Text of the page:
The Art Basel effect

[09 Dec 2014]


Riddled with private and institutional side-shows, the Miami Beach edition of Art Basel now has a whole collection of parallel fairs, turning the week into a veritable marathon for tens of thousands of art lovers from all over the world. The most courageous try to digest not only the unavoidable Art Basel, but also most of its satellites: Design Miami, Untitled, Scope, Spectrum, Select, Art Miami, Context, Miami Ink, Pulse Nada, Fridge, Red Hot, Sculpt … among others. Whereas the Paris FIAC normally has five or six “Offs”, Art Basel Miami Beach now has a dozen satellite fairs. In sum… the programming is beyond the physical capacity of even the most competitive art aficionados, particularly as the Offs are not the only temptations. Art Basel Miami also attracts museums, private collectors and luxury brands that put on a constant flow of cocktail parties and “Pop” events. So the museum exhibitions like Zero Tolerance (at the YoungArts Tower Building in partnership with the MoMA PS1) or the Rubell Family Collection’s To Have and to Hold: 50 years of Marriage and Collecting Contemporary Art (with the collaboration of 20 galleries) or Peter Marino’s One Way (curated by Jérôme Sans at the Bass Museum) compete for attention with the luxury of private parties organized by the likes of Don Perignon, Ruinart, BMW, Cavalli, Marc Jacobs, Vanity fair and Roger Vivier.

Thus without the gift of ubiquity, it is impossible to take it all in. However, no-one misses the central event, Art Basel, which is unlike any other fair in the world. It is still the most prestigious and most popular of all Contemporary Art fairs.

For its 44th edition worldwide and its 13th in Miami (Art Basel started in Switzerland in the 1970s), the 300 international galleries exhibiting at the Convention Center selected their best works for a high-end market approaching euphoria after outstanding auction results this year.

The globalization effect: For its 2014 edition, Art Basel Miami invited galleries from over 30 countries. Besides the inevitable presence of the American mastodons (Gagosian, Acquavella, Malborough, etc.), there were plenty of European and a certain number of Asian galleries present. About 20 French (or established in France) galleries were present, including the Chantal Crousel gallery, the GDM, the Karsten Greve Paris Gallery, the Max Hetzler Gallery Paris, the Perrotin gallery, the Mor-Charpentier gallery, the Kamel Mennour gallery, the Nathalie Obadia gallery, the Thaddaeus Ropac gallery, the Frank Elbaz gallery, the Almine Rech gallery, the Tornabuoni Art gallery and the Jocelyn Wolff Galerie (at the Nova sector reserved for emerging artists).
In addition, Latin America was particularly well represented with around thirty galleries (1/10th of the total) from Brazil, Argentina, Mexico, Colombia, Peru and Uruguay. Indeed, Latin American Artists are very popular Art Basel Miami thanks to the large Latino community based in Miami, but also because their price levels are much more affordable than those of the American and European stars.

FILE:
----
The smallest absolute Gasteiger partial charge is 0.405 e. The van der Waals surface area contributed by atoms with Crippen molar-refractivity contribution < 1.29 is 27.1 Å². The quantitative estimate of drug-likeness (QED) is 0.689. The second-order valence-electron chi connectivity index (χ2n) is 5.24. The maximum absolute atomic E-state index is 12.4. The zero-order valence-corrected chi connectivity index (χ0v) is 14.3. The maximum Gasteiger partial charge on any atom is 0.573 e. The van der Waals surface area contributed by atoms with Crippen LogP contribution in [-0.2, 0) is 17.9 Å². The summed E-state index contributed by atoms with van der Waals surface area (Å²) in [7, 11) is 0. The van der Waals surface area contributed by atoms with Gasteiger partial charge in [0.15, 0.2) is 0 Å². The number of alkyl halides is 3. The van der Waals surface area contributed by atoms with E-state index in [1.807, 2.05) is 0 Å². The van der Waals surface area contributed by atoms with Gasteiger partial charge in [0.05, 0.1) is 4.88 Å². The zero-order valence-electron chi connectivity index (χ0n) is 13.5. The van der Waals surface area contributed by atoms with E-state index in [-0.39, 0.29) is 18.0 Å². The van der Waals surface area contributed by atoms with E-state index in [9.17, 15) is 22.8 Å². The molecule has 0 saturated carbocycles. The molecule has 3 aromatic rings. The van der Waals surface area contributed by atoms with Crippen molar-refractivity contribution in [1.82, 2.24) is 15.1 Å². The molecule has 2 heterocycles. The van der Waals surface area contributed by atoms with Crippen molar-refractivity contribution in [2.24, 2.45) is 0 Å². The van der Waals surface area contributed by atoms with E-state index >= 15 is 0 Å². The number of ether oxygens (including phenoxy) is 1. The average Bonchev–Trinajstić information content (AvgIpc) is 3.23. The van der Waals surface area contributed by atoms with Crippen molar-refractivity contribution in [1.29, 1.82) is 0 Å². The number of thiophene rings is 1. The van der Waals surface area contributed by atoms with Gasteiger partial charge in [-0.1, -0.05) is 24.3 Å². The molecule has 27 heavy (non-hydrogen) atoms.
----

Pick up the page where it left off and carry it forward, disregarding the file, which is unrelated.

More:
The monumental effect: Big works are often the sign of a dynamic market and a highly prestigious art fair and Art Basel Miami had plenty of monumental works with signatures like Antoni Tapiès, Jean Dubuffet (Custot Waddington Gallery, London), Jean-Michel Basquiat and Barry Flanagan. The recurring presence of large paintings by Jeff Koons, who likes to “oversize” and transform popular culture into “spectacular” art, added further weight to the “think big” phenomenon.
The Helly Nahmad gallery sold the most imposing piece at the fair on the first day: the Sumac mobile (1961) by Alexander CALDER was acquired for $35 million. That would have been excessive just two or three years ago; but Calder signed an auction record of $23 million last May at Christie’s New York (his Flying Fish mobile fetched nearly $26 million including fees).
The multi-million dollar pieces were often the largest, like the wide quadriptych Terrarium (206.4 x 373.4 cm) by James ROSENQUIST (1977) which sold for $2 million at the Thaddaeus Ropac gallery.

The domino effect: Galleries do not just adapt to demand, they also create demand. Their commercial offerings result from a rigorous selection process that filters all but the highest quality works and the most fashionable signatures. Pablo Picasso is still a frequent winner in that process (at the Hammer, Nahmad, Acquavella and Gmurzynska Galleries among others) along with several other major Modern art signatures. We saw major works from the first half of the twentieth century by Kurt Swchitters, Wassily Kandinsky and Miro Juan. There was also a superb exhibition conceived by film director Baz Luhrmann at the Swiss Gmurzynska gallery featuring a Kasimir Sevrinovitch MALEVICH masterpiece which would probably join the artist’s Top 3 results if it went to auction, fetching well beyond $30 million.

In the Contemporary field, the selection process leads to Jeff KOONS, the segment’s undisputed leader (currently on show at the Centre Pompidou in Paris), to China’s Ai Weiwei, to Britain’s Damien Hirst and to Italy’s Rudolf STINGEL. The latter, one of the most expensive Contemporary Italian artists on the auction market with a record of $2.3m, was particularly popular at the Massimo De Carlo , the Sadie Coles and the Gagosian galleries which all sold Stingel works for around $2 million. Works by the nowadays unavoidable Christopher WOOL, Mark BRADFORD, Sigmar POLKE and Gerhard RICHTER (whose hammer prices are rocketing) were also much in evidence at Art Basel… a fair that tends to mirror the auction market.